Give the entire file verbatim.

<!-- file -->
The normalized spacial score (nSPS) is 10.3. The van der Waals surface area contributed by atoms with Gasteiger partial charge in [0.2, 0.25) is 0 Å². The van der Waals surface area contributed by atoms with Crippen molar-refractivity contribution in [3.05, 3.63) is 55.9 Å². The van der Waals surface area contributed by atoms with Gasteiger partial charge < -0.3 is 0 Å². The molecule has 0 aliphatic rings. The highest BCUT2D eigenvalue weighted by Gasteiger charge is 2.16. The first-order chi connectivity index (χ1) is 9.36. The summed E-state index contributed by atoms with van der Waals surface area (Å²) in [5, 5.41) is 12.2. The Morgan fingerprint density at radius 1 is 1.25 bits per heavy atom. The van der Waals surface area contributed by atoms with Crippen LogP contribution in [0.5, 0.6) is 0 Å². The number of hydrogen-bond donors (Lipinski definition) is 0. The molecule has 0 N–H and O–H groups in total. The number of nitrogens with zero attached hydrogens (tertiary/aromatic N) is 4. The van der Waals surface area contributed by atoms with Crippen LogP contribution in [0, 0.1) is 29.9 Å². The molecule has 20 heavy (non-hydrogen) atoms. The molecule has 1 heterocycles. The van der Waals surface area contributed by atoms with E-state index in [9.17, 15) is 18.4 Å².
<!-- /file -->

The normalized spacial score (nSPS) is 10.3. The van der Waals surface area contributed by atoms with Gasteiger partial charge in [0.2, 0.25) is 0 Å². The van der Waals surface area contributed by atoms with Crippen molar-refractivity contribution in [3.05, 3.63) is 55.9 Å². The van der Waals surface area contributed by atoms with Gasteiger partial charge < -0.3 is 0 Å². The molecule has 0 aliphatic rings. The highest BCUT2D eigenvalue weighted by Gasteiger charge is 2.16. The first-order chi connectivity index (χ1) is 9.36. The summed E-state index contributed by atoms with van der Waals surface area (Å²) in [5, 5.41) is 12.2. The Morgan fingerprint density at radius 1 is 1.25 bits per heavy atom. The van der Waals surface area contributed by atoms with Crippen LogP contribution in [0.5, 0.6) is 0 Å². The number of hydrogen-bond donors (Lipinski definition) is 0. The molecule has 0 N–H and O–H groups in total. The number of nitrogens with zero attached hydrogens (tertiary/aromatic N) is 4. The van der Waals surface area contributed by atoms with Crippen LogP contribution in [0, 0.1) is 29.9 Å². The molecule has 20 heavy (non-hydrogen) atoms. The molecule has 1 heterocycles. The van der Waals surface area contributed by atoms with E-state index in [9.17, 15) is 18.4 Å².